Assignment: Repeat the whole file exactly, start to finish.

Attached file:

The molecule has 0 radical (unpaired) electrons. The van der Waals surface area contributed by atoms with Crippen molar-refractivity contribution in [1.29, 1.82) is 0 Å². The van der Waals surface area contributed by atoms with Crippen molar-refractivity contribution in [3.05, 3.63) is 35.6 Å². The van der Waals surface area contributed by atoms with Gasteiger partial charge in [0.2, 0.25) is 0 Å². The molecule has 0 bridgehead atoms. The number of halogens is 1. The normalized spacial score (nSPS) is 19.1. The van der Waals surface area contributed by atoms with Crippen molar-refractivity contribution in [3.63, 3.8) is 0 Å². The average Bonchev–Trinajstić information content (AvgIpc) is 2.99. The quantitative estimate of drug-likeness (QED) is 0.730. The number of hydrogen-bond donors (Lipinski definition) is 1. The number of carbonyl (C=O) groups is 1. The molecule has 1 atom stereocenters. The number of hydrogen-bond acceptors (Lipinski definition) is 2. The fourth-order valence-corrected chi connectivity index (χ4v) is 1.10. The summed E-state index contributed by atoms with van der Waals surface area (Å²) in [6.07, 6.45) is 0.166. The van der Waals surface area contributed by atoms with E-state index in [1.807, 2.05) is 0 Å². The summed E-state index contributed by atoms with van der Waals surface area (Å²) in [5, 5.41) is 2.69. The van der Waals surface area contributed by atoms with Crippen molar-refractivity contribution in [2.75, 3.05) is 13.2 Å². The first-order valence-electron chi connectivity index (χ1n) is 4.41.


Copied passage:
The molecule has 0 radical (unpaired) electrons. The van der Waals surface area contributed by atoms with Crippen molar-refractivity contribution in [1.29, 1.82) is 0 Å². The van der Waals surface area contributed by atoms with Crippen molar-refractivity contribution in [3.05, 3.63) is 35.6 Å². The van der Waals surface area contributed by atoms with Gasteiger partial charge in [0.2, 0.25) is 0 Å². The molecule has 0 bridgehead atoms. The number of halogens is 1. The normalized spacial score (nSPS) is 19.1. The van der Waals surface area contributed by atoms with Crippen molar-refractivity contribution in [3.63, 3.8) is 0 Å². The average Bonchev–Trinajstić information content (AvgIpc) is 2.99. The quantitative estimate of drug-likeness (QED) is 0.730. The number of hydrogen-bond donors (Lipinski definition) is 1. The number of carbonyl (C=O) groups is 1. The molecule has 1 atom stereocenters. The number of hydrogen-bond acceptors (Lipinski definition) is 2. The fourth-order valence-corrected chi connectivity index (χ4v) is 1.10. The summed E-state index contributed by atoms with van der Waals surface area (Å²) in [6.07, 6.45) is 0.166. The van der Waals surface area contributed by atoms with E-state index in [1.807, 2.05) is 0 Å². The summed E-state index contributed by atoms with van der Waals surface area (Å²) in [5, 5.41) is 2.69. The van der Waals surface area contributed by atoms with Crippen molar-refractivity contribution in [2.75, 3.05) is 13.2 Å². The first-order valence-electron chi connectivity index (χ1n) is 4.41.